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Sunjung Kim’s Real DMZ Project Interrogates the North and South Korea Divide Ocula Conversation Sunjung Kim’s Real DMZ Project Interrogates the North and South Korea Divide

Ongoing since 2012, the Real DMZ Project interrogates the demilitarised zone (DMZ) between North and South Korea through annual, research-based exhibitions that bring together the works of Korean and international artists. Sunjung Kim, the independent curator behind the project, conceived the idea of exploring the DMZ while curating Japanese artist...

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Frieze Week Lowdown: London Shows to See Ocula Report Frieze Week Lowdown: London Shows to See 20 Sep 2019 : Tessa Moldan for Ocula

London's galleries and museums are gearing up for a lively October, with Frieze London and Frieze Masters running between 3 and 6 October 2019 at Regent's Park, along with 1-54 Contemporary African Art Fair, taking place across the same dates at Somerset House; and the tenth anniversary of the Sunday Art Fair, showcasing new and emerging artists...

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Mark Bradford’s Call for Unity at Shanghai’s Long Museum Ocula Insight | Video Mark Bradford’s Call for Unity at Shanghai’s Long Museum 16 August 2019

Mark Bradford walks through Mark Bradford: Los Angeles Mark Bradford: Los Angeles at the Long Museum West Bund in Shanghai (27 July–13 October 2019) is the artist's largest solo exhibition to date in China. In this video for Ocula, Bradford and Diana Nawi, curator of the show, walk through selected works that convey the artist's concerns with...

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Ocula Insight

Ashley Bickerton

Ocula Editorial 16 December 2015

In this Ocula Insight, Ashley Bickerton—who has lived in Bali for the last 22 years, but who came to the forefront of the art world as a central figure in New York’s vital East Village scene of the 1980s—discusses his work, and in particular how it has been influenced by both Bali and his time spent working at the Yogya Art Lab. Yogya Art Lab is based in the artistic enclave of Bantul, an area of Yogyakarta in Indonesia, and was established in 2012 by Gajah Gallery to cultivate craftsmanship by connecting artists with local artisans.

'Sometimes you take new directions in your work because you are driven to do so by pure theoretical or emotional motivations. Sometimes you make those moves simply because of opportunity. Let me elaborate, there are reasons that work I made years ago in New York looks very different from work I have done since in Bali. You go with what you have, some seeds just don’t grow in certain environmental conditions, while in others they flourish. It would be impossible to make the kind of work I made in New York where I am now in Bali, there is not the fabrication infrastructure, the technology or the materials to build that sort of immaculate, high precision work.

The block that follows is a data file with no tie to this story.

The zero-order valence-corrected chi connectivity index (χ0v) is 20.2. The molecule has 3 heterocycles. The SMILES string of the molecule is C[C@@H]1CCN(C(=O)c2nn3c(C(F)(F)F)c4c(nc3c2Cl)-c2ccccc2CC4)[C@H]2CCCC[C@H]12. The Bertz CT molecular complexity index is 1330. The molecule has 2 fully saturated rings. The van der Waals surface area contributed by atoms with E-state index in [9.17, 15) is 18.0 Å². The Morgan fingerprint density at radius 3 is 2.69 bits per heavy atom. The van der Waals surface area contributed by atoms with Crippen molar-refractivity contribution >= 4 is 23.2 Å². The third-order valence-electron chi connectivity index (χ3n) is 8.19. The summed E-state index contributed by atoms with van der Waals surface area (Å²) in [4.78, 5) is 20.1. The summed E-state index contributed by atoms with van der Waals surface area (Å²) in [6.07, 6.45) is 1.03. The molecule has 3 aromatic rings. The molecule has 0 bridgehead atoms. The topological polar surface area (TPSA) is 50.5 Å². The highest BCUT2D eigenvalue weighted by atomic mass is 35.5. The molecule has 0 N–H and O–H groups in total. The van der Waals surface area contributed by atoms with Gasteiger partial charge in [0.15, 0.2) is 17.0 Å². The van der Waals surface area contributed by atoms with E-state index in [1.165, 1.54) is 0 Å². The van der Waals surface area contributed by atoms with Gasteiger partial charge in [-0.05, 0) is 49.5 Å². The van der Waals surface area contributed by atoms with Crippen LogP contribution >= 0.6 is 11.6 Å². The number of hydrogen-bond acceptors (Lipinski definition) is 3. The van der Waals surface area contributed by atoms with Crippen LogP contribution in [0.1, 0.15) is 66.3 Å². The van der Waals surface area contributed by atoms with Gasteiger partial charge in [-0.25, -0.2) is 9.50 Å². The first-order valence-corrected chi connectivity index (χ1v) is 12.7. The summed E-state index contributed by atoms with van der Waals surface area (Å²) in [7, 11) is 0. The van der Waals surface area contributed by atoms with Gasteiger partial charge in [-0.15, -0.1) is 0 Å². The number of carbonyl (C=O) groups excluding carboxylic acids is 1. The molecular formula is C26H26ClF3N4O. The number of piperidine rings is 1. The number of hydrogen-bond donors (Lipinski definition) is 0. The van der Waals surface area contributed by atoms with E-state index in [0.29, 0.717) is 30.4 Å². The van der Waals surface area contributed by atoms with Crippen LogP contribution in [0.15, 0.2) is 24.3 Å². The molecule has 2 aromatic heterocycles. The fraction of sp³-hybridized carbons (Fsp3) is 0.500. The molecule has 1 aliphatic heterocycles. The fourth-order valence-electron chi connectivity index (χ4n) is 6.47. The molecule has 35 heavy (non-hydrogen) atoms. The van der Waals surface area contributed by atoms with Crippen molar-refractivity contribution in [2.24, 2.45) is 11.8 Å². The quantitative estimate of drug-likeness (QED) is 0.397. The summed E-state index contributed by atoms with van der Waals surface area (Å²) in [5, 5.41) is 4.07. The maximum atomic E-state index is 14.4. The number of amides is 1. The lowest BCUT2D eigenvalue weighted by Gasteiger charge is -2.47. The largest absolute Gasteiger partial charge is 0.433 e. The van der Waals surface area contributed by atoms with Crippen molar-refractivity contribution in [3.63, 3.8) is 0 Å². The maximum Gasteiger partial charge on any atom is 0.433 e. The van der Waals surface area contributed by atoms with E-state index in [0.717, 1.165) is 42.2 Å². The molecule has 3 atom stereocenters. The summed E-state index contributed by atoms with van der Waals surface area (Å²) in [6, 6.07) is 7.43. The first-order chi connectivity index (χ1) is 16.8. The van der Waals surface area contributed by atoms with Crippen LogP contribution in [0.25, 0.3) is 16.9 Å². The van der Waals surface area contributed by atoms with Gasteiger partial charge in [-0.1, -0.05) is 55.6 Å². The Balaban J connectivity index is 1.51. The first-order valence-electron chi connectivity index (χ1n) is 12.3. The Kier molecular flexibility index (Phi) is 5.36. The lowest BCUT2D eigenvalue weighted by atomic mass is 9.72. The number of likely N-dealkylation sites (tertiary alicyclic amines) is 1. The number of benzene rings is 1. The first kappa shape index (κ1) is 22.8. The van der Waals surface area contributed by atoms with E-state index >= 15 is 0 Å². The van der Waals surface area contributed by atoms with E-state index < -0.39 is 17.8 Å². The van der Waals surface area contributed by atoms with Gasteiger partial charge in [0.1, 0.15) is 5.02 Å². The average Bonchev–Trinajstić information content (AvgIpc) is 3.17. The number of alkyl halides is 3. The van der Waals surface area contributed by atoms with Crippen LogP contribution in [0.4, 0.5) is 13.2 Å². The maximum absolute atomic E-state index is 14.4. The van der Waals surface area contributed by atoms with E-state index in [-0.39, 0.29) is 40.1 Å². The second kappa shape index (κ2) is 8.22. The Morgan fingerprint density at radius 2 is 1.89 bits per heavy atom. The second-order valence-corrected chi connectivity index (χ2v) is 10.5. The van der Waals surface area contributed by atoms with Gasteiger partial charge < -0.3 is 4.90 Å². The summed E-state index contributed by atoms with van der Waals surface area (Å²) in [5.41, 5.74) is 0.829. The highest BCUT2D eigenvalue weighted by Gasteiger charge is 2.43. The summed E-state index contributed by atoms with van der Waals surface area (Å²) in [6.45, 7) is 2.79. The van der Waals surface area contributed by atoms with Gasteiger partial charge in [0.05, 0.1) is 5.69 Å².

Image: Ashley Bickerton, Wahine Pa’ina, 2015. Cast Aluminum. Image courtesy Gajah Gallery.

Conversely, the work I have made in Bali likely could never have germinated in New York no matter how intent I was to midwife it into life. But things change. When you are suddenly given an opportunity to work in an entirely new area or medium, you jump on it. I have been given such opportunities a handful of times, the most recent being my collaborations with the Yogya Art Lab.

Ideas that would otherwise just sit and percolate around the back of your mind, suddenly get thrown on the table and you are being told, "We can do this, we can make this happen, and here’s how we’re going to do it." It’s a really nice feeling for an artist with a lot of seemingly unrealisable ideas to be offered the opportunity and encouragement to just go ahead and make them with a full team of dedicated experts.'

Image: Ashley Bickerton, (L-R): Sanur Beach After Le Mayeur & Ni Pollok, 2014. Mixed media on jute; Wahine Pa’ina, 2015. Cast aluminum; Auntie Painting, 2015. Oil and acrylic on jute with artist made frame. Image courtesy Gajah Gallery.

This has been my experience working with YAL, continual happy surprise that these bubblings in my brain are suddenly real and tangible and right in front of you. Somebody tosses an idea at you and you reply, ‘Really, we can do that?’ That is how the sculpture Wahine Pa’ina came into being. I had long wondered what one of these Photoshopped and painted silver figures I have been working on would look like in three dimensions. I thought because of there being so much sculptural intricacy involved in their making, they would remain an unfulfilled dream. YAL convinced me otherwise.” —[O]

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